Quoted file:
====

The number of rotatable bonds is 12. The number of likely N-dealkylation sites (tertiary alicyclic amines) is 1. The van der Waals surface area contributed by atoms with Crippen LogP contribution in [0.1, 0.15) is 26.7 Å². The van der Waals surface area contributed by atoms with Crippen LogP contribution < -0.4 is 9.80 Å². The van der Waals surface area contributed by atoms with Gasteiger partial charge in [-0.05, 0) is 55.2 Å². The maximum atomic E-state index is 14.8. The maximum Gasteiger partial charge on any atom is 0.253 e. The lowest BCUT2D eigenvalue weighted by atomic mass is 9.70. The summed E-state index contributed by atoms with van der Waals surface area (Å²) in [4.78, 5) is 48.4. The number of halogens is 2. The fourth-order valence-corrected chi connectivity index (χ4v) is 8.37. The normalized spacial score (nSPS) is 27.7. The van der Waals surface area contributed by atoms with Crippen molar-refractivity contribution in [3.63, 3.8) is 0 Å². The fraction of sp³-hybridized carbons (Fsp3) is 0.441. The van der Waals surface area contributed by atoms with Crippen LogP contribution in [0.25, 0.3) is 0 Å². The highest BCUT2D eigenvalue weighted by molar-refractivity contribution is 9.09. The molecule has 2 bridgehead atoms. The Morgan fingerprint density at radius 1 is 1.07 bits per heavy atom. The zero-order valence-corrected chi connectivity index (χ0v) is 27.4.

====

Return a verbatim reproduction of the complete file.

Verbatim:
The number of rotatable bonds is 12. The number of likely N-dealkylation sites (tertiary alicyclic amines) is 1. The van der Waals surface area contributed by atoms with Crippen LogP contribution in [0.1, 0.15) is 26.7 Å². The van der Waals surface area contributed by atoms with Crippen LogP contribution < -0.4 is 9.80 Å². The van der Waals surface area contributed by atoms with Gasteiger partial charge in [-0.05, 0) is 55.2 Å². The maximum atomic E-state index is 14.8. The maximum Gasteiger partial charge on any atom is 0.253 e. The lowest BCUT2D eigenvalue weighted by atomic mass is 9.70. The summed E-state index contributed by atoms with van der Waals surface area (Å²) in [4.78, 5) is 48.4. The number of halogens is 2. The fourth-order valence-corrected chi connectivity index (χ4v) is 8.37. The normalized spacial score (nSPS) is 27.7. The van der Waals surface area contributed by atoms with Crippen molar-refractivity contribution in [3.63, 3.8) is 0 Å². The fraction of sp³-hybridized carbons (Fsp3) is 0.441. The van der Waals surface area contributed by atoms with Crippen LogP contribution in [0.25, 0.3) is 0 Å². The highest BCUT2D eigenvalue weighted by molar-refractivity contribution is 9.09. The molecule has 2 bridgehead atoms. The Morgan fingerprint density at radius 1 is 1.07 bits per heavy atom. The zero-order valence-corrected chi connectivity index (χ0v) is 27.4.